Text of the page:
View: India needs evidence-based policymaking, for which a batch of surveys is being undertaken

Bhupender Yadav
11 Nov 2021


There are many important questions in the field of labour markets in India that need evidence for policymaking. The government is committed to uplifting the standard of living of workers and has introduced four labour codes focusing on improving working conditions.

The work of this year’s Nobel laureates for economics – David Card for his ’empirical contributions to labour economics’, Joshua D Angrist and Guido W Imbens, ‘for their methodological contributions to the analysis of causal relationships’ – emphasises the importance of evidence-based policymaking. We have learnt that not only can theoretical models give incorrect predictions, but also that sometimes even if they are correct in the context of advanced economies, they may not be relevant for India.

For efficient drafting of policies, GoI has embarked on an unprecedented data-collection drive in the area of labour. But before we delve into those aspects, let us first understand what the 2021 Nobel winners in economics have told us about the importance of evidence-based policy.

How Card Flipped

Card’s work challenges some universally accepted notions of the way labour markets work. By empirically testing the hypothesis that setting minimum wages or that immigration reduces employment as predicted – and finding that they do not – the work of Card and his co-authors challenged standard economics predictions. The work is important for policymaking because even though the assumptions of the theoretical models on which policy recommendations are made are often far from reality, people accept that the predictions are true.

Earlier, it was believed that relying on models was the only option in economics, as policy experiments are hard to undertake. The genius of the work of this year’s three Nobel prize winners Angrist, Imbens and Card – who worked with Alan B Krueger – was to take observed data and study ‘natural experiments’, or when subjects with similar characteristics have been giving a different ‘treatment’. The empirical methodology developed has allowed economists to study policies that have actually been adopted by governments.

In their 1993 study (, Card and Kreuger looked at the impact of setting of minimum wages high in the US state of New Jersey by comparing it with Pennsylvania, which borders the former state but where minimum wages were not set high. The study found that though New Jersey set the minimum wage at the highest level in the US, it did not witness a decline in employment. The results did not support the predictions of the historical ‘evidence’ that as minimum wages in the US rose, teenage employment rates declined, and so, higher minimum wages were responsible for lower employment. The study showed that a rise in minimum wages did not reduce employment.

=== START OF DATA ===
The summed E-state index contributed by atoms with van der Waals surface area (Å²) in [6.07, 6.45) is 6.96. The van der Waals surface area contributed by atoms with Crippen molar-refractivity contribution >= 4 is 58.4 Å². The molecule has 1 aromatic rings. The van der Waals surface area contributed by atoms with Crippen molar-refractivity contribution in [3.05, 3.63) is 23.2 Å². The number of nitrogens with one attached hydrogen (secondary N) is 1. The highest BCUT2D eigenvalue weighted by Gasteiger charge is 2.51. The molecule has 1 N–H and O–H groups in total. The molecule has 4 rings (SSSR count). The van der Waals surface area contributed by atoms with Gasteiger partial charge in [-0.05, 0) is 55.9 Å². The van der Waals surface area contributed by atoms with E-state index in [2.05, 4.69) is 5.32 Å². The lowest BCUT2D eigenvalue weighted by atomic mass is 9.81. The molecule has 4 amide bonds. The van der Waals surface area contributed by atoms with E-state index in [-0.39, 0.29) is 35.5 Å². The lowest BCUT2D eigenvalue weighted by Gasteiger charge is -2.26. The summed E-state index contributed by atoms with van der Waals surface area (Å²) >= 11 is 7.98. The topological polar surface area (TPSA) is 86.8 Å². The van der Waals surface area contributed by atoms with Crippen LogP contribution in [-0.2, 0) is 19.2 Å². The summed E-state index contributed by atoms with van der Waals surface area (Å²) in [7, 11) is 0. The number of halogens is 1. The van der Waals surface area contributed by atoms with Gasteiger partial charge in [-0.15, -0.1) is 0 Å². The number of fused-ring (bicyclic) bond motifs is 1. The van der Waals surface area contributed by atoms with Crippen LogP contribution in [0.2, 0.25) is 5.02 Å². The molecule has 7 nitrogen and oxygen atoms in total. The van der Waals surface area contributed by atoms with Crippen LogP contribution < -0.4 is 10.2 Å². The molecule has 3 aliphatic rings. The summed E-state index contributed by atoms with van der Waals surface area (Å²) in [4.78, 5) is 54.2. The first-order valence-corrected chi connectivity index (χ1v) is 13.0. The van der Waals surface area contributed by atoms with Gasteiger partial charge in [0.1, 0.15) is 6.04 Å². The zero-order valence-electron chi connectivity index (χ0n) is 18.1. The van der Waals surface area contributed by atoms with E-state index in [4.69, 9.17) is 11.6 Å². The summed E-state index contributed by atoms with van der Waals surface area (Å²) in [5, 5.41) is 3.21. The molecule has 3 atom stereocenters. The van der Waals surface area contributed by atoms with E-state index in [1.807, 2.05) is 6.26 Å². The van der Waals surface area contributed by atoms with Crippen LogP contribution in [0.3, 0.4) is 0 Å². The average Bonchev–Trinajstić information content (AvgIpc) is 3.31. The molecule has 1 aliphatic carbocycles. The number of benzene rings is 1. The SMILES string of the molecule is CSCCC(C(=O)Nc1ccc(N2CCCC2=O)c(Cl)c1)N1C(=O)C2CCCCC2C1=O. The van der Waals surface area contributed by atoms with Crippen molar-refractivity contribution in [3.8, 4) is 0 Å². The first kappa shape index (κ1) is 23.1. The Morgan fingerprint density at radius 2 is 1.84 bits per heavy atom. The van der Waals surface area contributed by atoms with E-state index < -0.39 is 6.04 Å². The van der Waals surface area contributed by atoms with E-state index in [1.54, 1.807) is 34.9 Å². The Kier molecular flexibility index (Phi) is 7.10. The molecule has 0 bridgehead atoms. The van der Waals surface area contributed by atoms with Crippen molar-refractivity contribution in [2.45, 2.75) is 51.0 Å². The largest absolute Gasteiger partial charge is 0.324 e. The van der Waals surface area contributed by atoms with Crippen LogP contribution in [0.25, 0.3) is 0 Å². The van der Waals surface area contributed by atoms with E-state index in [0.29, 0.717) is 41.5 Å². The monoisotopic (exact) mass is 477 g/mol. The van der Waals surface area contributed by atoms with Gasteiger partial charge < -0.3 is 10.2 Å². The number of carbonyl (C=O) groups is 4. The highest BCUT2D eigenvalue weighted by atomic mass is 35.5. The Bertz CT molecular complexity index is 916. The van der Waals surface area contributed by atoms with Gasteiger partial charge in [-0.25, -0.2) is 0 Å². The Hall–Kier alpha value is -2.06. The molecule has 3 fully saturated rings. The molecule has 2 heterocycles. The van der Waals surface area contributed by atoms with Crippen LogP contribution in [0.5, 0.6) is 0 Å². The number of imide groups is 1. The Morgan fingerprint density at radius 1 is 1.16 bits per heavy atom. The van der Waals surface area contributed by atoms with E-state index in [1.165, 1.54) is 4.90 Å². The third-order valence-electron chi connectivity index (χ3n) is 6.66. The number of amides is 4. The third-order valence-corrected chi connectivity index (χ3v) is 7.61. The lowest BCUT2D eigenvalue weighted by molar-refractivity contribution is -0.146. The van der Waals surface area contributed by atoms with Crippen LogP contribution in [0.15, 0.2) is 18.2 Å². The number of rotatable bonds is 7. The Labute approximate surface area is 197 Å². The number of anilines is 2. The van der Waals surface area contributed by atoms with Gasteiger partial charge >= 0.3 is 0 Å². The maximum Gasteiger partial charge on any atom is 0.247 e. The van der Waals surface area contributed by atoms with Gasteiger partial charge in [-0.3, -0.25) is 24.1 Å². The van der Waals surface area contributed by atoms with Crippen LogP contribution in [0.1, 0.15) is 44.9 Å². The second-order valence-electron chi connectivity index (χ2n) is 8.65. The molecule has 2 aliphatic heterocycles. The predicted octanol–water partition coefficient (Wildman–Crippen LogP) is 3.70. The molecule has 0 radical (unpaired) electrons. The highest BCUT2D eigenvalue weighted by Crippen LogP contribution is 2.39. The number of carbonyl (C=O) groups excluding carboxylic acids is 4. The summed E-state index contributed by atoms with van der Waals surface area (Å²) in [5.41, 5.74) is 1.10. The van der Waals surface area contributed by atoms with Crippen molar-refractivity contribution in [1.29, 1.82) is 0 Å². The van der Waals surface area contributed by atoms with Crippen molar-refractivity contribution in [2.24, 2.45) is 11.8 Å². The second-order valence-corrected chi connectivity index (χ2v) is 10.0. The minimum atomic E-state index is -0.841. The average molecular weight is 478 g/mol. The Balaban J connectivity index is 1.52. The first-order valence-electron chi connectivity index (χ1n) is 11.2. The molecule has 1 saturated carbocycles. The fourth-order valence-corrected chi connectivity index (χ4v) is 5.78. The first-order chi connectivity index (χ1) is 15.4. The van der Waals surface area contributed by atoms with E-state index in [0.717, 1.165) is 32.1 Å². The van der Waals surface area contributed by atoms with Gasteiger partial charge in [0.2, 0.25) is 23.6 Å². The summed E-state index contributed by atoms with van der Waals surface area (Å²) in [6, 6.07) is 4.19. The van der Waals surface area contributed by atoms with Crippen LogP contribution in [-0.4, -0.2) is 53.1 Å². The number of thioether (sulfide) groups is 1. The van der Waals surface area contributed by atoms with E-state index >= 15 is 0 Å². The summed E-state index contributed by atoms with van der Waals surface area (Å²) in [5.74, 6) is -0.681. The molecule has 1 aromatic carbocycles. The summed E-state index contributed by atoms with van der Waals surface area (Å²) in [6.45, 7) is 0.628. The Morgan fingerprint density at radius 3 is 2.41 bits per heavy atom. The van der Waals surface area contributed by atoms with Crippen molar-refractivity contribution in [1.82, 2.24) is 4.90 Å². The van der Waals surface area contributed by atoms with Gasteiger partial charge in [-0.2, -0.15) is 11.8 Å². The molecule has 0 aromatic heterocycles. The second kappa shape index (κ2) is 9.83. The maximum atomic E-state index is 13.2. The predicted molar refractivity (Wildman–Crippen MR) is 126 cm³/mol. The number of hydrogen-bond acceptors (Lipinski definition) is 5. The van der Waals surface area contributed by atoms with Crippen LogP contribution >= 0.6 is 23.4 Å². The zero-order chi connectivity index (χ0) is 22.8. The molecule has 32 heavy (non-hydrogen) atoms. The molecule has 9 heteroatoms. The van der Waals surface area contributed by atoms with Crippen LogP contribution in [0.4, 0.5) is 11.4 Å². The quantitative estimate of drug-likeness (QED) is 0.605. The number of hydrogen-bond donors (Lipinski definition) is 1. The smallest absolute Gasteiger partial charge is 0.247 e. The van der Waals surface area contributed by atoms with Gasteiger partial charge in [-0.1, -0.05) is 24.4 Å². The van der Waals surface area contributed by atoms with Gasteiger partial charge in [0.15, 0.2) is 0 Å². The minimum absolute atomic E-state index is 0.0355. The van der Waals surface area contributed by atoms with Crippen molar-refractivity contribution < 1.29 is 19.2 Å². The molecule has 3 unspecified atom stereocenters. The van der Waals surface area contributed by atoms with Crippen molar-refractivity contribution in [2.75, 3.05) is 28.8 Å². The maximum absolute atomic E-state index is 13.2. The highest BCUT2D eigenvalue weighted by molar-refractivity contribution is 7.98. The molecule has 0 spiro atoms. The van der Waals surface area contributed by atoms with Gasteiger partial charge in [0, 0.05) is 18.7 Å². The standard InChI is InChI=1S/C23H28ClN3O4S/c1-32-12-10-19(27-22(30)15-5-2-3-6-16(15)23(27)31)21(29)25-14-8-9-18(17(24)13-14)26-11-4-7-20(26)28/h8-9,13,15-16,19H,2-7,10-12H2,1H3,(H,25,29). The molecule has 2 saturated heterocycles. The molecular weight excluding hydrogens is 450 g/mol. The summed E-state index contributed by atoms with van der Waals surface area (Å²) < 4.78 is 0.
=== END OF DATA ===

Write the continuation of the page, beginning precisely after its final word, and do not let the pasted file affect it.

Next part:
There are many important questions in the field of labour markets in India that need evidence for policymaking. The government is committed to uplifting the standard of living of workers and has introduced four labour codes focusing on improving working conditions. To improve upon this effort, GoI planned five surveys to be undertaken by the labour bureau so that benefits of policies percolate down to the grassroots level – all-India surveys on, one, migrant workers; two, domestic workers; three, employment generated by professionals; four, employment generated in the transport sector; and five, an All-India Quarterly Establishment-based Employment Survey (AQEES). These surveys have been developed and designed by the labour bureau, ministry of labour and employment, under the technical guidance of an expert group.

When Numbers Talk

The All-India Survey of Migrant Workers and AQEES were flagged off in March 2021. The first quarterly report of AQEES was released in September, despite Covid-imposed restrictions impacting work to some extent.

These surveys are path-breaking not just in terms of the quantum and novelty of the exercise, but also in the sense that they are following a ‘paperless’ data-collection approach due to the use of tablet computers in the field work. The tablets are equipped with the latest software application, and is likely to reduce the survey completion time by at least 30-40%. In another first, these surveys will be conducted in major regional languages.

The survey on migrant workers is aimed at estimating the number of migrant workers in India, and also to collect information on their living, working and other socioeconomic conditions. The e-Shram portal with over 5 crore registrations will also come in handy in ensuring policies and benefits meant for the migrant workers reach them.

The objectives of the survey on employment generated by professionals are essentially two-fold – one, to estimate the total number of active professionals in the country, and, two, to capture the employment generated by these professionals. The survey to be conducted to assess employment generated in the transport sector will be conducted on similar lines.
The main objective of AQEES is to measure relative change in the employment situation over successive quarters in the sizeable segment of the non-farm economy, covering eight sectors.

These surveys will plug the data gap on various aspects of labour and employment and aide evidence-based policymaking processes.

[This article was first published in The Economics Times and the writer is Bhupender Yadav, Minister of environment, forest and climate change, GoI]

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